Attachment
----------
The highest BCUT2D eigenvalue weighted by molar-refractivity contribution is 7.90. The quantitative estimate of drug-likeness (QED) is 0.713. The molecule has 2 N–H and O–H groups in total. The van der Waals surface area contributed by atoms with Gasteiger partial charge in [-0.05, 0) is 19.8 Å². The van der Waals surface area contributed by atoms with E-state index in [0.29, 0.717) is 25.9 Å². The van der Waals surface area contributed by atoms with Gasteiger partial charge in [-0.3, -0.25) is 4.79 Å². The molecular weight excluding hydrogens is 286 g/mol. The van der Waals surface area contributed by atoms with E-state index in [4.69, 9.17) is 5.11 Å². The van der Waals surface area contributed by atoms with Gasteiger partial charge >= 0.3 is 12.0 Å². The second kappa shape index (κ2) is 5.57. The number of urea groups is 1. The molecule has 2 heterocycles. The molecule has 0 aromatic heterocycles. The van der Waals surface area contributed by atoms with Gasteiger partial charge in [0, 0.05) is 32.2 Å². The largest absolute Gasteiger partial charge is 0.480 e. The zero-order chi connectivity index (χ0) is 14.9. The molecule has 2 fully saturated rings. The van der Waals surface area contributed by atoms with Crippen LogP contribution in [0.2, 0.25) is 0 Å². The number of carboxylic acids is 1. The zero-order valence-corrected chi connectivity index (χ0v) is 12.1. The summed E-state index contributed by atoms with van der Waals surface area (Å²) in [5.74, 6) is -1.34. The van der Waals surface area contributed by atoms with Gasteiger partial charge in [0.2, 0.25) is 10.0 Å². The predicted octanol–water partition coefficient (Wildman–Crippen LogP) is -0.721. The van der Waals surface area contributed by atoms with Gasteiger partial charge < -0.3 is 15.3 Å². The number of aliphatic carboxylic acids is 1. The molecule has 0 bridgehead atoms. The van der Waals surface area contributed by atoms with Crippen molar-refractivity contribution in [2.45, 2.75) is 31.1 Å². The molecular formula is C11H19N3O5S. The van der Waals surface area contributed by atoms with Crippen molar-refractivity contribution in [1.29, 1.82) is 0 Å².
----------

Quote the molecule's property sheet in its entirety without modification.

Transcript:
The highest BCUT2D eigenvalue weighted by molar-refractivity contribution is 7.90. The quantitative estimate of drug-likeness (QED) is 0.713. The molecule has 2 N–H and O–H groups in total. The van der Waals surface area contributed by atoms with Gasteiger partial charge in [-0.05, 0) is 19.8 Å². The van der Waals surface area contributed by atoms with E-state index in [0.29, 0.717) is 25.9 Å². The van der Waals surface area contributed by atoms with Gasteiger partial charge in [-0.3, -0.25) is 4.79 Å². The molecular weight excluding hydrogens is 286 g/mol. The van der Waals surface area contributed by atoms with E-state index in [4.69, 9.17) is 5.11 Å². The van der Waals surface area contributed by atoms with Gasteiger partial charge >= 0.3 is 12.0 Å². The second kappa shape index (κ2) is 5.57. The number of urea groups is 1. The molecule has 2 heterocycles. The molecule has 0 aromatic heterocycles. The van der Waals surface area contributed by atoms with Gasteiger partial charge in [0, 0.05) is 32.2 Å². The largest absolute Gasteiger partial charge is 0.480 e. The zero-order chi connectivity index (χ0) is 14.9. The molecule has 2 fully saturated rings. The van der Waals surface area contributed by atoms with Crippen LogP contribution in [0.2, 0.25) is 0 Å². The number of carboxylic acids is 1. The zero-order valence-corrected chi connectivity index (χ0v) is 12.1. The summed E-state index contributed by atoms with van der Waals surface area (Å²) in [5.74, 6) is -1.34. The van der Waals surface area contributed by atoms with Gasteiger partial charge in [0.2, 0.25) is 10.0 Å². The predicted octanol–water partition coefficient (Wildman–Crippen LogP) is -0.721. The van der Waals surface area contributed by atoms with Gasteiger partial charge < -0.3 is 15.3 Å². The number of aliphatic carboxylic acids is 1. The molecule has 0 bridgehead atoms. The van der Waals surface area contributed by atoms with Crippen molar-refractivity contribution in [2.45, 2.75) is 31.1 Å². The molecular formula is C11H19N3O5S. The van der Waals surface area contributed by atoms with Crippen molar-refractivity contribution in [1.29, 1.82) is 0 Å².